include the header in the response without changing the value.

     -  a "Measurements" header, with the values of the jitter and
        packet loss measured by each entity. The client will send its
        measurements to the server and the server his measurements to
        the client. Example : Measurements: 13, 1

     -  a "Qualimeter" header, with the value in percentage of
        experienced versus desired quality.

    In following example, the SDP measurement procedure attribute, this
   value is 50 milliseconds (from the client to the server) and 60ms
   (from the server to the client).



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   a=measurement:procedure default,50/60,50/50,5000,0


   A minimum of 256 PING messages MUST be exchanged in order to be able
   to measure latency, jitter and packet-loss. Both the client and the
   server calculate the respective measured parameter values. The
   mechanisms to calculate the different parameters are described in
   section 4.3.

   Then the client MUST send a GET request to the server using the TCP
   uplink control port exchanged in the handshake phase in order to
   communicate the measured parameters to the server. This message MUST
   always be sent, independently of the measurement procedure used. The
   GET request contains a body with updated downlink values for the
   latency, jitter and packet loss measurement attributes.

   An example of a GET request can be seen below.































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   Client Request:
   =========================
   GET q4s://www.example.com Q4S/1.0
   Host: www.example.com
   User-Agent: q4s-ua-experimental-1.0
   Content-Type: application/sdp
   Content-Length: 142

   v=0
   o=q4s-UA 53655765 2353687637 IN IP4 192.0.2.33
   s=Q4S
   i=Q4S parameters
   t=0 0
   a=qos-level:0/0
   a=public-address:client IP4 192.0.2.33
   a=public-address:server IP4 198.51.100.58
   a=latency:40/35
   a=jitter:10/10
   a=bandwidth:20/6000
   a=packetloss:5/5
   a=flow:data downlink TCP/10000-20000
   a=flow:control downlink UDP/55000
   a=flow:control downlink TCP/55001
   a=flow:data uplink TCP/56000
   a=flow:control uplink UDP/56000
   a=flow:control uplink TCP/56001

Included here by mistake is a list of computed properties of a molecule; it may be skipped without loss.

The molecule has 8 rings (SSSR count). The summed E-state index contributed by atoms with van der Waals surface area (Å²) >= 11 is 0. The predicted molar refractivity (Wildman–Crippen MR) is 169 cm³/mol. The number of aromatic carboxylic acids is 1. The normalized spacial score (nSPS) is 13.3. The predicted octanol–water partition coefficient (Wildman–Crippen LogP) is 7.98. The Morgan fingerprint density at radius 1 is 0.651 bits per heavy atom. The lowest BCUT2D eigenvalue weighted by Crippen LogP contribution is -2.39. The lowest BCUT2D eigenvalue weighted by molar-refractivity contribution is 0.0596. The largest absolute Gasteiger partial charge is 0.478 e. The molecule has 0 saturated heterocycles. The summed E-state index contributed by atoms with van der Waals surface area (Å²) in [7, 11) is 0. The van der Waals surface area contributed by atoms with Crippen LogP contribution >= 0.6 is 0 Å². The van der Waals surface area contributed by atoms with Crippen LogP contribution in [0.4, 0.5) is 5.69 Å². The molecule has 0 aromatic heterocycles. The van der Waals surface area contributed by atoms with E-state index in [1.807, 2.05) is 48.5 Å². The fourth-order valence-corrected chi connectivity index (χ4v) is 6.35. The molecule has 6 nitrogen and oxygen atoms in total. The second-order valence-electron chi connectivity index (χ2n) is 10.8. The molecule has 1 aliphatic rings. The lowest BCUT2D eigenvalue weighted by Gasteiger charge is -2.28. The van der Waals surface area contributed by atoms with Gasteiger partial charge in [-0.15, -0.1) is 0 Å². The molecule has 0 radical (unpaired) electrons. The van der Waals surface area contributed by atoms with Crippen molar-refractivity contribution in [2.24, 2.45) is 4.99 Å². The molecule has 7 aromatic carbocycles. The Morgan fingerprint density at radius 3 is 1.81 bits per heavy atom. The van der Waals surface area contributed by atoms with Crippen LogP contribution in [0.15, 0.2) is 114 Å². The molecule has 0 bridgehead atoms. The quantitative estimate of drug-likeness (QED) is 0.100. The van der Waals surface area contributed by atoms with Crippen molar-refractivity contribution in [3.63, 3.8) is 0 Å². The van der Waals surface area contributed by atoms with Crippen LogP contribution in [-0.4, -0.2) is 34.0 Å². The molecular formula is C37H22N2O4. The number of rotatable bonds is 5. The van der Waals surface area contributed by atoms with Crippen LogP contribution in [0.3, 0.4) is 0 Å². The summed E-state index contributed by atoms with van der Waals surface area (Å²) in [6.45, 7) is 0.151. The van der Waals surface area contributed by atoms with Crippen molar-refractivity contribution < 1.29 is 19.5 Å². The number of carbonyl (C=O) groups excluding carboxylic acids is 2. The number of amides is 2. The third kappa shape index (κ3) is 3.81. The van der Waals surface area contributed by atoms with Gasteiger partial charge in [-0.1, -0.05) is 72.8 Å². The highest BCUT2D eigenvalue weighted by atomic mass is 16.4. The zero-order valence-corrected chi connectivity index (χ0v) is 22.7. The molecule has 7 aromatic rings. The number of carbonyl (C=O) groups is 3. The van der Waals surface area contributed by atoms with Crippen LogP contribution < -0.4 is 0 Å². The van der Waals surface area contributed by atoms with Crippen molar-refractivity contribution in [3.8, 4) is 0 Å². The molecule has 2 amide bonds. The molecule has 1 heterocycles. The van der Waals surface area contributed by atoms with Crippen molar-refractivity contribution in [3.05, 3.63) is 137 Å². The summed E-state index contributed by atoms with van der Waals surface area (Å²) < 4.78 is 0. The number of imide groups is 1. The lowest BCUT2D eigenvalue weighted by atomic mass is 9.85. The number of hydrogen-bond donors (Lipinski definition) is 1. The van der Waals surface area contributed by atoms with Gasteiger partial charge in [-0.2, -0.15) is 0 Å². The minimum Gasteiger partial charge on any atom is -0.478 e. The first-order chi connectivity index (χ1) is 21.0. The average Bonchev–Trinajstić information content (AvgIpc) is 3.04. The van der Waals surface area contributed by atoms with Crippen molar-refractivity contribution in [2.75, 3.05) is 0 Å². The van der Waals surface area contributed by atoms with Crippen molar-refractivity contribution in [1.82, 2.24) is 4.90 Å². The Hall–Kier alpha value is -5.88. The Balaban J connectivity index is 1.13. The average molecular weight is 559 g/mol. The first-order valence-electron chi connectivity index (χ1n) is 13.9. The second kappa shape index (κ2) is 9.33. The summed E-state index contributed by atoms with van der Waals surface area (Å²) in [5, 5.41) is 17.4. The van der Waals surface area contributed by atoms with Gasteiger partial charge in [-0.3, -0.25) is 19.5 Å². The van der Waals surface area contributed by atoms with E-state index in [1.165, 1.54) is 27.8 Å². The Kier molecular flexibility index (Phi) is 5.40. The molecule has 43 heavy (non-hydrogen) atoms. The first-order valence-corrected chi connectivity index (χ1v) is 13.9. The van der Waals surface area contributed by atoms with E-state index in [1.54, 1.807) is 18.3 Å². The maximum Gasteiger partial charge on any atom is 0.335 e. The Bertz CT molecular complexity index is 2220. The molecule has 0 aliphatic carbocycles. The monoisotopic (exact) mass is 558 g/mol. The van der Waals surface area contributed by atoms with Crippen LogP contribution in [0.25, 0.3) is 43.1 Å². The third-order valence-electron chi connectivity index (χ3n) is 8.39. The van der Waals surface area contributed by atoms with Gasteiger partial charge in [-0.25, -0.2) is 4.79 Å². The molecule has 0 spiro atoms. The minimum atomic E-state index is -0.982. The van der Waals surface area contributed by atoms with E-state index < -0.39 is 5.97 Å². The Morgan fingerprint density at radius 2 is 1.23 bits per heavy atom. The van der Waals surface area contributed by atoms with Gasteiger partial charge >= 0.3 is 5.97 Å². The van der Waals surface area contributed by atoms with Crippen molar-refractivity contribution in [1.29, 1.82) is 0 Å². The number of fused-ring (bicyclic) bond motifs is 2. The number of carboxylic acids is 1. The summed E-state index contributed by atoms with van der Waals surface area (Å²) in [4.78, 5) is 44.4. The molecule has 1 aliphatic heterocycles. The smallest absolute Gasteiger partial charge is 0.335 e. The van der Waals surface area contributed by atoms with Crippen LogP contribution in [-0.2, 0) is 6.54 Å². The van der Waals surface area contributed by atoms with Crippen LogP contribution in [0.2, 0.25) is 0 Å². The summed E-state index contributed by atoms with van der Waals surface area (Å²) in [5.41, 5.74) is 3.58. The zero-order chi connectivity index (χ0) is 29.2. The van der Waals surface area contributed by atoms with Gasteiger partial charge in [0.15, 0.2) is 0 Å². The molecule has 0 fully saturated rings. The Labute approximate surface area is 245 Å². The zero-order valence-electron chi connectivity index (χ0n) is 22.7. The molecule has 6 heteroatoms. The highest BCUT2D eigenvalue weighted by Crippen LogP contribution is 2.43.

a=measurement:procedure default,50/50,75/75,5000,0
   a=measurement:latency 40/40
   a=measurement:jitter 0/10
   a=measurement:bandwidth 0/0
   a=measurement:packetloss 0/2
   =========================

   When the server receives this message, it compares the latency value
   (RTT/2) with its own measurements, in order to avoid inconsistencies
   and giving priority to the latency value measured by server.

   At this point there are two possibilities

      o The latency, jitter and packet loss constraints are reached

      o The latency, jitter and packet loss constraints are not reached



   In the first case, the server verifies that all three parameters are
   within acceptable values and then MUST answer with an


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   acknowledgement, a QOS 200 OK message. This message contains an SDP
   body with the server's measured data.

   Server Answer:
   =========================
   Q4S/1.0 200 OK
   Date: Mon, 10 Jun 2010 10:00:01 GMT
   Content-Type: application/sdp
   Expires: 3000
   Signature: 6ec1ba40e2adf2d783de530ae254acd4f3477ac4
   Content-Length: 131

   (SDP not shown)
   =========================


   It means that the client and the server have finalized Stage 0 and
   are ready for Stage 1, bandwidth and packet loss measurement.

   If the bandwidth constraints are empty or with value zero, the
   negotiation phase MUST terminate and both client and server initiate
   the Continuity Phase.

   The second case, in which some constraint has not been met is
   detailed in section 4.5.3. Constraints not reached.



      4.5.2. Stage 1: Measurement of bandwidth and packet loss

   This stage begins in a similar way to stage 0, sending a READY
   request over TCP control ports. This READY message "Stage" header
   value is 1. The server answers with a Q4S 200 OK message to
   synchronize the initiation of the measurements.














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   +------------------------------------------------+
   |                                                |
   | Client                                Server   |
   |                                                |
   |      --------- Q4S READY ----------->          |
   |      <-------- Q4S 200 OK -----------          |
   |                                                |
   |      --------- Q4S DATA  ----------->          |
   |      <-------- Q4S DATA  _-----------          |
   |      --------- Q4S DATA  ----------->          |
   |      <-------- Q4S DATA  _-----------          |
   |                  ...                           |
   |      --------- Q4S GET ------------->          |
   |      <-------- Q4S 200 OK -----------          |
   |                                                |
   +------------------------------------------------+
         Figure 10  Starting bandwidth and packet loss measurement

   Client Request:
   =========================
          READY q4s://www.example.com Q4S/1.0
          User-Agent: q4s-ua-experimental-1.0
          Stage: 1
          Session-Id: 53655765
          Content-Length: 0
   =========================

   Server Response:
   =========================
     Q4S/1.0 200 OK
          Session-Id: 53655765
          Stage: 1
          Content-Length: 0
   =========================


   Just after receiving the 200 OK, both the client and the server MUST
   start sending DATA messages simultaneously using the UDP control
   ports. Section 4.3.3 describes the bandwidth measurement in detail.

   After the measurements have been performed the client MUST send a